We have seen that analytical solutions can be given for the voltage along a passive cable with uniform geometrical and electrical properties. If we want to apply the above results in order to describe the membrane potential along the dendritic tree of a neuron we face several problems. Even if we neglect `active' conductances formed by non-linear ion channels a dendritic tree is at most locally equivalent to an uniform cable. Numerous bifurcations and variations in diameter and electrical properties along the dendrite render it difficult to find a solution for the membrane potential analytically (Abbott et al., 1991).
Numerical treatment of partial differential equations such as the cable equation requires a discretization of the spatial variable. Hence, all derivatives with respect to spatial variables are approximated by the corresponding quotient of differences. Essentially we are led back to the discretized model of Fig. 2.16, that has been used as the starting point for the derivation of the cable equation. After the discretization we have a large system of ordinary differential equations for the membrane potential at the chosen discretization points as a function of time. This system of ordinary differential equations can be treated by standard numerical methods.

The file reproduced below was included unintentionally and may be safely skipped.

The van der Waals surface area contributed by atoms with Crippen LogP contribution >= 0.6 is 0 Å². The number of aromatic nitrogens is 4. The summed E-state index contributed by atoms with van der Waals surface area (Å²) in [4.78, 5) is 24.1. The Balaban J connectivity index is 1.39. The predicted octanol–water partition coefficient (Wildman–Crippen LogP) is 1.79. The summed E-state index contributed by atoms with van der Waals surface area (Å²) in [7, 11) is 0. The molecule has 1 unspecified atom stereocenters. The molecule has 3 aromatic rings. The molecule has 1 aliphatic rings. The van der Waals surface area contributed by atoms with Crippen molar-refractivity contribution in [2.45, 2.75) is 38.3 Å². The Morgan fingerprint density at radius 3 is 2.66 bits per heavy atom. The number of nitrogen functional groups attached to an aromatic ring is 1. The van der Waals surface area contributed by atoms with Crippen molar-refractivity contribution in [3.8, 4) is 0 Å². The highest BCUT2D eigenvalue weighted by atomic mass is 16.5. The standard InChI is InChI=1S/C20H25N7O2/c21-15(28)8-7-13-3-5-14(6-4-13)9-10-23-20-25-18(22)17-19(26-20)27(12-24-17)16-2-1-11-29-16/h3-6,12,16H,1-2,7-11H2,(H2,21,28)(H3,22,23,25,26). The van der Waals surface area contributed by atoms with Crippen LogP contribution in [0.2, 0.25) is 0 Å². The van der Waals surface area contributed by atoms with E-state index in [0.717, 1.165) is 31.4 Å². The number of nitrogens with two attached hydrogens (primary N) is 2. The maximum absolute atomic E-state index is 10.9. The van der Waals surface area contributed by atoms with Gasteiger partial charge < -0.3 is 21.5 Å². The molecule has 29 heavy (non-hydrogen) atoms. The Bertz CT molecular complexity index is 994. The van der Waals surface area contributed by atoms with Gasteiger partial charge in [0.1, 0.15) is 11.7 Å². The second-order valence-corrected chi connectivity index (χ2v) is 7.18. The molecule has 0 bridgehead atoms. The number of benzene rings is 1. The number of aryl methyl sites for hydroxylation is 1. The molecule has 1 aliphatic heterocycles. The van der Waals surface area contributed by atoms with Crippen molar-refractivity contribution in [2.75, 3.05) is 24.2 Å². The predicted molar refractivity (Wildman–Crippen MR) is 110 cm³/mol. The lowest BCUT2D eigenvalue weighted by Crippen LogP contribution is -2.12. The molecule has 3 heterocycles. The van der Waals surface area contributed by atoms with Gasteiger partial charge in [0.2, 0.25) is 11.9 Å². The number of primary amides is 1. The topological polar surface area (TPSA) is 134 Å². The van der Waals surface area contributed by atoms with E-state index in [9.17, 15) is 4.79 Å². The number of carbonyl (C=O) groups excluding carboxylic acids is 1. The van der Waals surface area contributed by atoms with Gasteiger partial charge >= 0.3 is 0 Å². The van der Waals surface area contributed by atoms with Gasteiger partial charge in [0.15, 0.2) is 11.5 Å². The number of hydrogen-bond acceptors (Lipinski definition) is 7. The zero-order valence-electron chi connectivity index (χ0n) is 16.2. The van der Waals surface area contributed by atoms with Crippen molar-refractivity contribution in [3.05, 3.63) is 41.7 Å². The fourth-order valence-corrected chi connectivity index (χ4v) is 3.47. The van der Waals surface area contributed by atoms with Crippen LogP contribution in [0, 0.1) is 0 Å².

In order to solve for the membrane potential of a complex dendritic tree numerically, compartmental models are used that are the result of the above mentioned discretization (Bower and Beeman, 1995; Yamada et al., 1989; Ekeberg et al., 1991). The dendritic tree is divided into small cylindric compartments with an approximatively uniform membrane potential. Each compartment is characterized by its capacity and transversal conductivity. Adjacent compartments are coupled by the longitudinal resistance that are determined by their geometrical properties (cf. Fig. 2.19).